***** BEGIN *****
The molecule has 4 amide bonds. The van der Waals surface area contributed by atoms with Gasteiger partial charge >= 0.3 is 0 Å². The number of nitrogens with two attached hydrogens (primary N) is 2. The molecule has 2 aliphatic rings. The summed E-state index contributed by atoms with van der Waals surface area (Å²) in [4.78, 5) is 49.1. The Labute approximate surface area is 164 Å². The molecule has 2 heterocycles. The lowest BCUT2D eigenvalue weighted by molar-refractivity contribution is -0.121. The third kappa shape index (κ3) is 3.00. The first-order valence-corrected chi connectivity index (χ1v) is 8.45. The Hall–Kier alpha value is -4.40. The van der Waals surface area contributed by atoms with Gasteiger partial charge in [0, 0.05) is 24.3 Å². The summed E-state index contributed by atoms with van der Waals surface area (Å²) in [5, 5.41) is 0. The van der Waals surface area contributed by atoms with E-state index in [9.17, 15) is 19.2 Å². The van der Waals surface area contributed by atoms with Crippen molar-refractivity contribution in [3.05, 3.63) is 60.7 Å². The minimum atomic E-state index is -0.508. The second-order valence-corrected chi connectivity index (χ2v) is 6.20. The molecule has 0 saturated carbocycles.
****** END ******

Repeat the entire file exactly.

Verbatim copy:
The molecule has 4 amide bonds. The van der Waals surface area contributed by atoms with Gasteiger partial charge >= 0.3 is 0 Å². The number of nitrogens with two attached hydrogens (primary N) is 2. The molecule has 2 aliphatic rings. The summed E-state index contributed by atoms with van der Waals surface area (Å²) in [4.78, 5) is 49.1. The Labute approximate surface area is 164 Å². The molecule has 2 heterocycles. The lowest BCUT2D eigenvalue weighted by molar-refractivity contribution is -0.121. The third kappa shape index (κ3) is 3.00. The first-order valence-corrected chi connectivity index (χ1v) is 8.45. The Hall–Kier alpha value is -4.40. The van der Waals surface area contributed by atoms with Gasteiger partial charge in [0, 0.05) is 24.3 Å². The summed E-state index contributed by atoms with van der Waals surface area (Å²) in [5, 5.41) is 0. The van der Waals surface area contributed by atoms with E-state index in [9.17, 15) is 19.2 Å². The van der Waals surface area contributed by atoms with Crippen molar-refractivity contribution in [3.05, 3.63) is 60.7 Å². The minimum atomic E-state index is -0.508. The second-order valence-corrected chi connectivity index (χ2v) is 6.20. The molecule has 0 saturated carbocycles.